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Clin Toxicol (Phila). 2008 Dec;46(10):1083-4. doi: 10.1080/15563650701261488.

Pediatric fatality secondary to EDTA chelation.

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  • 1Pittsburgh Poison Center, University of Pittsburgh Medical Center, Pittsburgh, PA 15213, USA.



Chelation therapy has emerged as a popular treatment modality to remove heavy metals that are thought to cause autism. We report a fatality that occurred as a consequence of chelation therapy for autism when the incorrect form of EDTA was administered.


A five-year-old autistic male was being chelated in a physician's office. While receiving his third treatment he went into cardiac arrest. It was not determined until after the child's death that he had been given edetate disodium rather than edetate calcium disodium, causing profound hypocalcemia and triggering the cardiac events that led to his death.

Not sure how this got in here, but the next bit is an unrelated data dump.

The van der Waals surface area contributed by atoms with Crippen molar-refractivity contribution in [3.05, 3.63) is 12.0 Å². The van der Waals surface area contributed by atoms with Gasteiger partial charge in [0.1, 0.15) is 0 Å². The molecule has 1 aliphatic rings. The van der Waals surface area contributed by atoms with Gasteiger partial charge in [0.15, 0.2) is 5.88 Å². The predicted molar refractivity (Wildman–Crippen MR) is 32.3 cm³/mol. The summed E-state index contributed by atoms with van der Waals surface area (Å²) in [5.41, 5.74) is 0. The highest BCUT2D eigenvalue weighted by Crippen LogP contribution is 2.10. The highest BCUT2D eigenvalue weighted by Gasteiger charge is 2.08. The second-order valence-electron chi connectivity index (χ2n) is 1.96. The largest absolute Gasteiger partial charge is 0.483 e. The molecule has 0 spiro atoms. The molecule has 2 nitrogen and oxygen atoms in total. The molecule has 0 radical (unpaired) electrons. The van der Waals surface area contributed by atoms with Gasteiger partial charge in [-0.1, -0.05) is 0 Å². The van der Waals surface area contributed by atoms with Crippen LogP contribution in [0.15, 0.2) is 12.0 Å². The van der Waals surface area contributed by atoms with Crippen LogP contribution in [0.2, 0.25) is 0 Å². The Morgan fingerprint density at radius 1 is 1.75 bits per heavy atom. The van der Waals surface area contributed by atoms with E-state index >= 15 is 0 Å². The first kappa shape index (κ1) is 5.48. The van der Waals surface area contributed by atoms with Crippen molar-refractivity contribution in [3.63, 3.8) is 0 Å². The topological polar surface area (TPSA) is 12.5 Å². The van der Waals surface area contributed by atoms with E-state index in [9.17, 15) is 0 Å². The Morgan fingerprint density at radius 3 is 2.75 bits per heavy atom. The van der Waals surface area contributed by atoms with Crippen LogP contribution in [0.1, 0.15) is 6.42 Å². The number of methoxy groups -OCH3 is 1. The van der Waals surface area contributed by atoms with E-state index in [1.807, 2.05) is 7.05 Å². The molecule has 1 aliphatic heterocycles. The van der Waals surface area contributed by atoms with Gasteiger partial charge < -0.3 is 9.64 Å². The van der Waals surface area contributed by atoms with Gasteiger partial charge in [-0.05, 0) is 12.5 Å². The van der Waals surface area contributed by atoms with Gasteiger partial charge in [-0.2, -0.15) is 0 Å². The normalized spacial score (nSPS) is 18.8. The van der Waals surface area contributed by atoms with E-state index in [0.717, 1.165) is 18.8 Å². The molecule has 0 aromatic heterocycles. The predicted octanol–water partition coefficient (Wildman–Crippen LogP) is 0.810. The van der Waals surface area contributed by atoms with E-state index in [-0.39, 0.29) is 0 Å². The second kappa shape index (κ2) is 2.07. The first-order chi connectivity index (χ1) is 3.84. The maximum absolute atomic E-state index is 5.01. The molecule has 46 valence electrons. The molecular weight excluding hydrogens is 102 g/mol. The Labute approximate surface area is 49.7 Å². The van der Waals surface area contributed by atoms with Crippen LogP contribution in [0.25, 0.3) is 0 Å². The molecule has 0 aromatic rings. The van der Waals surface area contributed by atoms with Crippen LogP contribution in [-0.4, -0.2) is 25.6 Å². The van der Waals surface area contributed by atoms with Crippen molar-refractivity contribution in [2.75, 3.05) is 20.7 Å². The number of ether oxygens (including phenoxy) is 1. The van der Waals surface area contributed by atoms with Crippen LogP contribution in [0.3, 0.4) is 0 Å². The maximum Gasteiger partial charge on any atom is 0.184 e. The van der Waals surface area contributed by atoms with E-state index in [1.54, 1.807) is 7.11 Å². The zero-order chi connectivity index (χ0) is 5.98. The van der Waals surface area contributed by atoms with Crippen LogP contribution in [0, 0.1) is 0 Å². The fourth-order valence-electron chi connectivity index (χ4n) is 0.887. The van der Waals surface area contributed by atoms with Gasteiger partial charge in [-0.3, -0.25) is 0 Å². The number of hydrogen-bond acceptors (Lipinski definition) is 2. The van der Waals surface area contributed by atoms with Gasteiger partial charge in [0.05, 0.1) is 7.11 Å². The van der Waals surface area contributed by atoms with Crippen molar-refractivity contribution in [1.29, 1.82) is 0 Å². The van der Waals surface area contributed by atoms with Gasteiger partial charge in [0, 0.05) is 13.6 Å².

In 1991, the CDC recommended using only edetate calcium disodium, not edetate disodium, to children because edetate disodium may induce tetany and possible hypocalcemia as illustrated in this case.


The use of chelation therapy in autistic children has not been validated and can have tragic consequences.

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